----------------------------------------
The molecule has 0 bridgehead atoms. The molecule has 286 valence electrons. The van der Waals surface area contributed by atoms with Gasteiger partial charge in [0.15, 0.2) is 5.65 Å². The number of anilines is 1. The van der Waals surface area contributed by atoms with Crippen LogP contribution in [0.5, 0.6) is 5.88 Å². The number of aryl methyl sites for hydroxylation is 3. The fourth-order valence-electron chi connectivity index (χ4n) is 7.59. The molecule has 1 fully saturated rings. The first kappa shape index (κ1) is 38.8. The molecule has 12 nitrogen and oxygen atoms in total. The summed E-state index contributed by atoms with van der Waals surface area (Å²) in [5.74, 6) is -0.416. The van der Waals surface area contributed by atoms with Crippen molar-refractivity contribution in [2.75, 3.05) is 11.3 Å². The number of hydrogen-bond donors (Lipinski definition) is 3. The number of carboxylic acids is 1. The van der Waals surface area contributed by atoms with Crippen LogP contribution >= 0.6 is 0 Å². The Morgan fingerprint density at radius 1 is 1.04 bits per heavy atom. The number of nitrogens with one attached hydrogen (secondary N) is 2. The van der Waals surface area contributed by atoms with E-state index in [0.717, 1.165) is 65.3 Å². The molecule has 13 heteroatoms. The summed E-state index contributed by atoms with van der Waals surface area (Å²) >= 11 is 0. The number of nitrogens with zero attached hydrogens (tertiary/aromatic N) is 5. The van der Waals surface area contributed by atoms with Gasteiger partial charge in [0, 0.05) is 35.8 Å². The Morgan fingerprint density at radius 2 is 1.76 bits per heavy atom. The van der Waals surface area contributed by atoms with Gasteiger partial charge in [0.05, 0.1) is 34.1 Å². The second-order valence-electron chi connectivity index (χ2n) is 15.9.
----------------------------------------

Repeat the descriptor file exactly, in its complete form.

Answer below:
The molecule has 0 bridgehead atoms. The molecule has 286 valence electrons. The van der Waals surface area contributed by atoms with Gasteiger partial charge in [0.15, 0.2) is 5.65 Å². The number of anilines is 1. The van der Waals surface area contributed by atoms with Crippen LogP contribution in [0.5, 0.6) is 5.88 Å². The number of aryl methyl sites for hydroxylation is 3. The fourth-order valence-electron chi connectivity index (χ4n) is 7.59. The molecule has 1 fully saturated rings. The first kappa shape index (κ1) is 38.8. The molecule has 12 nitrogen and oxygen atoms in total. The summed E-state index contributed by atoms with van der Waals surface area (Å²) in [5.74, 6) is -0.416. The van der Waals surface area contributed by atoms with Crippen molar-refractivity contribution in [2.75, 3.05) is 11.3 Å². The number of hydrogen-bond donors (Lipinski definition) is 3. The number of carboxylic acids is 1. The van der Waals surface area contributed by atoms with Crippen LogP contribution >= 0.6 is 0 Å². The Morgan fingerprint density at radius 1 is 1.04 bits per heavy atom. The number of nitrogens with one attached hydrogen (secondary N) is 2. The van der Waals surface area contributed by atoms with E-state index in [0.717, 1.165) is 65.3 Å². The molecule has 13 heteroatoms. The summed E-state index contributed by atoms with van der Waals surface area (Å²) >= 11 is 0. The number of nitrogens with zero attached hydrogens (tertiary/aromatic N) is 5. The van der Waals surface area contributed by atoms with Gasteiger partial charge in [0, 0.05) is 35.8 Å². The Morgan fingerprint density at radius 2 is 1.76 bits per heavy atom. The van der Waals surface area contributed by atoms with Gasteiger partial charge in [0.05, 0.1) is 34.1 Å². The second-order valence-electron chi connectivity index (χ2n) is 15.9.